Attributes Contributing to Students’ Use of Quality Software Development Practices
LINK Centre, University of the Witwatersrand (Wits), Johannesburg
In 2001 the “McCracken group”, through a multi-institutional study, concluded that many students finishing their introductory programming courses could not program due to a lack of problem solving skills. In 2004 Lister established that students have a fragile grasp of skills to read and interpret code. Humphrey suggests that educators must shift their focus from the programs that the students create to the data of the processes the students use. This paper addresses the problem of poor performing students through an investigation of their quality appraisal techniques (QATs) and development processes. Firstly, a survey was conducted to determine the current software development practices used by a group of undergraduate Computer Science students. Numeric data collected revealed that the current practices used by the majority of students would not be sufficient to produce quality programs. Secondly, a case study was conducted to gain a deeper understanding of the various factors that are likely to influence students’ intention to use QATs. Analysis of numeric data collected through a survey revealed that students’ intentions to use QATs are driven by ease of use, compatibility, usefulness, result demonstrability, subjective norm and career consequences. Thirdly, an experiment was conducted to determine students’ perceptions on the use of process measurement data to improve their current software development practices. Analysis of numeric and narrative data revealed that performance measurement data could provide students with useful information to adopt proper development practices.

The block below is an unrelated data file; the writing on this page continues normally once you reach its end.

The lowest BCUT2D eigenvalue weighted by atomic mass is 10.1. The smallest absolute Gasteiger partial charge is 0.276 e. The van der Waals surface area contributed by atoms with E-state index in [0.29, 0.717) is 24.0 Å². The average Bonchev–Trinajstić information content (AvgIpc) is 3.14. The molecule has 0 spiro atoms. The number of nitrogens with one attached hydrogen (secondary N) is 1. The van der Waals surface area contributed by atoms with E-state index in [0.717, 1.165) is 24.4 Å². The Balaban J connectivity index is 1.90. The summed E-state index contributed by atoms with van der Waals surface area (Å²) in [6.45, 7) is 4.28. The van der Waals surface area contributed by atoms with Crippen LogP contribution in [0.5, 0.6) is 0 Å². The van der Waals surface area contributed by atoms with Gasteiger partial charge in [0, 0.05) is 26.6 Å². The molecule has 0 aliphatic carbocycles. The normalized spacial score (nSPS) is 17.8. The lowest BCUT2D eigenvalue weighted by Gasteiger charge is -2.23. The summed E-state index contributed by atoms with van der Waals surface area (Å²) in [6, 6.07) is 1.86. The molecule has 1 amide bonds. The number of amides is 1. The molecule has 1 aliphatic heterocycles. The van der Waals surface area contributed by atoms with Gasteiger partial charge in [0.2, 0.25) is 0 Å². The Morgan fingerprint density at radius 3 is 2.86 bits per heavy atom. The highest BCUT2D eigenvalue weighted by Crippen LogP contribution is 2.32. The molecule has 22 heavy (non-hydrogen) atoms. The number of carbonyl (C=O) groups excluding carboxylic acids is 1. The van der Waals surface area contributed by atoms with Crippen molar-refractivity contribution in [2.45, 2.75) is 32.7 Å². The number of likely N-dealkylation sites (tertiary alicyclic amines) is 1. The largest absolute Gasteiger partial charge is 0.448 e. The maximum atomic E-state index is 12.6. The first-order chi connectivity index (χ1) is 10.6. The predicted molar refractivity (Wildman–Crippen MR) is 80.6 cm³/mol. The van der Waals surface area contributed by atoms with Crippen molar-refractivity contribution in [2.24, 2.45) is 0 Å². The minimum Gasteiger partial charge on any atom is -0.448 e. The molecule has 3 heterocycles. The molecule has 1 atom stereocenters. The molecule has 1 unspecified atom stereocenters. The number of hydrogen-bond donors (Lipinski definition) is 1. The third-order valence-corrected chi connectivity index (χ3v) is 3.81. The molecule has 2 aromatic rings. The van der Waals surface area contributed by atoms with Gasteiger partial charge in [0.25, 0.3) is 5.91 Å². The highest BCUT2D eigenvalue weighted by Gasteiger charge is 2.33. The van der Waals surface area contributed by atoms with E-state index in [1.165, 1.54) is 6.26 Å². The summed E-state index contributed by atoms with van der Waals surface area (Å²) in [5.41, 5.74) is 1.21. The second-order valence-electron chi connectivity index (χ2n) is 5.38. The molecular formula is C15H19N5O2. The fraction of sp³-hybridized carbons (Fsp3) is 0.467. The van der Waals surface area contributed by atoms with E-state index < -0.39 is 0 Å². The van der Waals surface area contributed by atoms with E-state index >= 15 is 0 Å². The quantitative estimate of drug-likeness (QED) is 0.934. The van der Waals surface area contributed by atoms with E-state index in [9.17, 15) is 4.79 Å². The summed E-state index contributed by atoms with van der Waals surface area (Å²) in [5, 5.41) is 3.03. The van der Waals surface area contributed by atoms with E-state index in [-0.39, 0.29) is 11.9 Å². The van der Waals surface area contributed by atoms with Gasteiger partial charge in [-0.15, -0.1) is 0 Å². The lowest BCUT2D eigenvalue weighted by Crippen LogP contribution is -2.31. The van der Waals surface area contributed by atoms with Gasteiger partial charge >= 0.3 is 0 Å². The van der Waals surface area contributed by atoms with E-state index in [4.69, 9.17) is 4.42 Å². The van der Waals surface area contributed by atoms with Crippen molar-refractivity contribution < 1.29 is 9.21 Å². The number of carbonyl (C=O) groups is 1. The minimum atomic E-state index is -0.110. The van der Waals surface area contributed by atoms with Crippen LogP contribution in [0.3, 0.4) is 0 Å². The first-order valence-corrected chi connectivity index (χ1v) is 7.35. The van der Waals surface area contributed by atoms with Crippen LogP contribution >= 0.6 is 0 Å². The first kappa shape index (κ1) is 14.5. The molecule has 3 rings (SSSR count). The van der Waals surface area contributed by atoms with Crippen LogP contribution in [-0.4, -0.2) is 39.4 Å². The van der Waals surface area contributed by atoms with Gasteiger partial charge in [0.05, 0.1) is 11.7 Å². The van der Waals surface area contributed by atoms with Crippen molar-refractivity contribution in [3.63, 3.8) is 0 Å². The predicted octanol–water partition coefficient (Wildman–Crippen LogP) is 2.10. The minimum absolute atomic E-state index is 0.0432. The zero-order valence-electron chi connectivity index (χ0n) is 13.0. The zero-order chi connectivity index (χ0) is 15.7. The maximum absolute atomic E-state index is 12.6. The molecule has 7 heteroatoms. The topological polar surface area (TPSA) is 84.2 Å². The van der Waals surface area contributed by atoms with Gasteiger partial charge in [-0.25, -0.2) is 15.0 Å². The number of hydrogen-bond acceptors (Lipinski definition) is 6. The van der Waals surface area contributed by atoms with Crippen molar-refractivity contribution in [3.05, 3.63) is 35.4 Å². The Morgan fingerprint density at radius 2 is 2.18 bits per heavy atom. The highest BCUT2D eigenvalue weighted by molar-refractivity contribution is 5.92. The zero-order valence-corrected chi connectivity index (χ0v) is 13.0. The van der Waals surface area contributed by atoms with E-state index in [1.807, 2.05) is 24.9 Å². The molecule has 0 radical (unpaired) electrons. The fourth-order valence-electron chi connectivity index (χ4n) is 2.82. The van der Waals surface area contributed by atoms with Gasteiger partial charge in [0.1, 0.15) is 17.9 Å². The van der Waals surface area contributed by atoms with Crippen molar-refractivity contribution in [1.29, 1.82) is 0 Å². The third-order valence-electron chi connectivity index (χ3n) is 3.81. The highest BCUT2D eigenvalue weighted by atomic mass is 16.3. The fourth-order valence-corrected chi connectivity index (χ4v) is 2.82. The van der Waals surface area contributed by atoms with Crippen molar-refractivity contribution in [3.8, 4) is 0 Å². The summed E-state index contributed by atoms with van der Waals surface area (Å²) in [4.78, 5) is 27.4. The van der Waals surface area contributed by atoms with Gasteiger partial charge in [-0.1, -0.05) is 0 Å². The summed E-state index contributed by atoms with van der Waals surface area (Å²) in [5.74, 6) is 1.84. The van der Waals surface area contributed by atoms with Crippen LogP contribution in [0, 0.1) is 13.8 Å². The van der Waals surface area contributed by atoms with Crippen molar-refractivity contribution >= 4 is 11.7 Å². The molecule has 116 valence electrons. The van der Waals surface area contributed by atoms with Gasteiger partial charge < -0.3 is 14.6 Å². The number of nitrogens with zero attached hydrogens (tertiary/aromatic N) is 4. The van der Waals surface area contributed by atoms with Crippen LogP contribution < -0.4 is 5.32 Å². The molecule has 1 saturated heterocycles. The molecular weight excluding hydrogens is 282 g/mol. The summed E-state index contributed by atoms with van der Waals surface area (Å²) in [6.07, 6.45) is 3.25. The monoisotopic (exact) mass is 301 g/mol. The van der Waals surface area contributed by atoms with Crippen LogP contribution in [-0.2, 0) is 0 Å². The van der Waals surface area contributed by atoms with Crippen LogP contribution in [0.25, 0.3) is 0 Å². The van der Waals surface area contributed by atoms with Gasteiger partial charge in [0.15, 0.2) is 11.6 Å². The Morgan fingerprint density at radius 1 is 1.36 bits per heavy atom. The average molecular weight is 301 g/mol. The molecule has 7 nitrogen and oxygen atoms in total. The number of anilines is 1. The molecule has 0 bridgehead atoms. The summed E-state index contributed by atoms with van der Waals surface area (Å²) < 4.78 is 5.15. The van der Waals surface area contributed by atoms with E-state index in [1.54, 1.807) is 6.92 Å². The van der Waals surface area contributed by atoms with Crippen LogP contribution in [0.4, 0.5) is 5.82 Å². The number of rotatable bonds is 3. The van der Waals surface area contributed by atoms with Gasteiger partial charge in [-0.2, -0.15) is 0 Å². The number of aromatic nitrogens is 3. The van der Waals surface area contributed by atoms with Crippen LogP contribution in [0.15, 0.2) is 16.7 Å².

problem solving, software development process, quality appraisal techniques, personal software process, undergraduate education
Nel, G., Nel, L., & Cronje, J. (2015). Attributes contributing to students’ use of quality software development practices. The African Journal of Information and Communication (AJIC), 15, 38-50. https://doi.org/10.23962/10539/20329